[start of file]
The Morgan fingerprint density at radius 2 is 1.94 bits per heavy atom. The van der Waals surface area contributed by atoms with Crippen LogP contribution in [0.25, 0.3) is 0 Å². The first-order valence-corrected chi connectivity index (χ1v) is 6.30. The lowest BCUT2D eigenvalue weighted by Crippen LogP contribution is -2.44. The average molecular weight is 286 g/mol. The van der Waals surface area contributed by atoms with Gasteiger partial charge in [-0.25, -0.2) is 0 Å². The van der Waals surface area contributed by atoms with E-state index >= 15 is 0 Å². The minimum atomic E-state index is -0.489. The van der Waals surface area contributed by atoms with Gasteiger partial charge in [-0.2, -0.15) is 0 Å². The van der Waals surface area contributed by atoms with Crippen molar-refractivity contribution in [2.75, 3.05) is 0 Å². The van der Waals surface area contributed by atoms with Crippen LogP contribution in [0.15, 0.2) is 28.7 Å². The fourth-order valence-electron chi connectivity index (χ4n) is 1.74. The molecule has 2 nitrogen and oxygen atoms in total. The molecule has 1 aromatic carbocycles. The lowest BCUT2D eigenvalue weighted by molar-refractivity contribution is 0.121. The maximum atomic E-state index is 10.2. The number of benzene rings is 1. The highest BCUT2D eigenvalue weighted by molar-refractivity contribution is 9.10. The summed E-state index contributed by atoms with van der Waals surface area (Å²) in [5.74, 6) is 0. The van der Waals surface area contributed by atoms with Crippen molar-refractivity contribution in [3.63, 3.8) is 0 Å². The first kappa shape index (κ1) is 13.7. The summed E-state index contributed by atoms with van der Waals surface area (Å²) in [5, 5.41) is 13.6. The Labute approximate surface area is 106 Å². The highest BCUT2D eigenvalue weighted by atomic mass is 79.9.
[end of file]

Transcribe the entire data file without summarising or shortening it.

The Morgan fingerprint density at radius 2 is 1.94 bits per heavy atom. The van der Waals surface area contributed by atoms with Crippen LogP contribution in [0.25, 0.3) is 0 Å². The first-order valence-corrected chi connectivity index (χ1v) is 6.30. The lowest BCUT2D eigenvalue weighted by Crippen LogP contribution is -2.44. The average molecular weight is 286 g/mol. The van der Waals surface area contributed by atoms with Gasteiger partial charge in [-0.25, -0.2) is 0 Å². The van der Waals surface area contributed by atoms with E-state index >= 15 is 0 Å². The minimum atomic E-state index is -0.489. The van der Waals surface area contributed by atoms with Gasteiger partial charge in [-0.2, -0.15) is 0 Å². The van der Waals surface area contributed by atoms with Crippen molar-refractivity contribution in [2.75, 3.05) is 0 Å². The van der Waals surface area contributed by atoms with Crippen LogP contribution in [0.15, 0.2) is 28.7 Å². The fourth-order valence-electron chi connectivity index (χ4n) is 1.74. The molecule has 2 nitrogen and oxygen atoms in total. The molecule has 1 aromatic carbocycles. The lowest BCUT2D eigenvalue weighted by molar-refractivity contribution is 0.121. The maximum atomic E-state index is 10.2. The number of benzene rings is 1. The highest BCUT2D eigenvalue weighted by molar-refractivity contribution is 9.10. The summed E-state index contributed by atoms with van der Waals surface area (Å²) in [5.74, 6) is 0. The van der Waals surface area contributed by atoms with Crippen molar-refractivity contribution in [3.63, 3.8) is 0 Å². The first kappa shape index (κ1) is 13.7. The summed E-state index contributed by atoms with van der Waals surface area (Å²) in [5, 5.41) is 13.6. The Labute approximate surface area is 106 Å². The highest BCUT2D eigenvalue weighted by atomic mass is 79.9.